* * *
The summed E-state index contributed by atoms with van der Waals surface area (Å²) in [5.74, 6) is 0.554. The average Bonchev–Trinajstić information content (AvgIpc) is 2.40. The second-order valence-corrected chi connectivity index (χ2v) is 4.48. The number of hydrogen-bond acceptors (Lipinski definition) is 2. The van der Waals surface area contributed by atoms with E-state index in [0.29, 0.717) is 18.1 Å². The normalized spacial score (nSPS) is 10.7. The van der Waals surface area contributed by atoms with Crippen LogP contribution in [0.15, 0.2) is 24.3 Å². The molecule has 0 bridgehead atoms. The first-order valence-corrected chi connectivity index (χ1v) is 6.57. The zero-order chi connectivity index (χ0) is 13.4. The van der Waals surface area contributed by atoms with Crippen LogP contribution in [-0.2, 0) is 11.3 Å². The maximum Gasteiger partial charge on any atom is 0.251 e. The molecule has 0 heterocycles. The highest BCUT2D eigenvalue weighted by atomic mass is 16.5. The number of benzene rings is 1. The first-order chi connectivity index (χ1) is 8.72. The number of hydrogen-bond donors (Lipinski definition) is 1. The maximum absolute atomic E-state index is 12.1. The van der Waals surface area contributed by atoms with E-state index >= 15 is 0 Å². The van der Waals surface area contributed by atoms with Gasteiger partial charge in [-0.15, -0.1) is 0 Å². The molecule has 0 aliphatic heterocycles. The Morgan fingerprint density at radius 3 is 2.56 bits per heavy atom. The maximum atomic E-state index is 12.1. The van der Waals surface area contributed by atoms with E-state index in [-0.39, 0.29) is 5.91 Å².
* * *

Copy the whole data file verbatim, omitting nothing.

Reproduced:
The summed E-state index contributed by atoms with van der Waals surface area (Å²) in [5.74, 6) is 0.554. The average Bonchev–Trinajstić information content (AvgIpc) is 2.40. The second-order valence-corrected chi connectivity index (χ2v) is 4.48. The number of hydrogen-bond acceptors (Lipinski definition) is 2. The van der Waals surface area contributed by atoms with E-state index in [0.29, 0.717) is 18.1 Å². The normalized spacial score (nSPS) is 10.7. The van der Waals surface area contributed by atoms with Crippen LogP contribution in [0.15, 0.2) is 24.3 Å². The molecule has 0 bridgehead atoms. The first-order valence-corrected chi connectivity index (χ1v) is 6.57. The zero-order chi connectivity index (χ0) is 13.4. The van der Waals surface area contributed by atoms with Crippen LogP contribution in [-0.2, 0) is 11.3 Å². The maximum Gasteiger partial charge on any atom is 0.251 e. The molecule has 0 heterocycles. The highest BCUT2D eigenvalue weighted by atomic mass is 16.5. The number of benzene rings is 1. The first-order chi connectivity index (χ1) is 8.72. The number of hydrogen-bond donors (Lipinski definition) is 1. The maximum absolute atomic E-state index is 12.1. The van der Waals surface area contributed by atoms with E-state index >= 15 is 0 Å². The van der Waals surface area contributed by atoms with Gasteiger partial charge in [-0.15, -0.1) is 0 Å². The molecule has 0 aliphatic heterocycles. The Morgan fingerprint density at radius 3 is 2.56 bits per heavy atom. The maximum atomic E-state index is 12.1. The van der Waals surface area contributed by atoms with E-state index in [-0.39, 0.29) is 5.91 Å².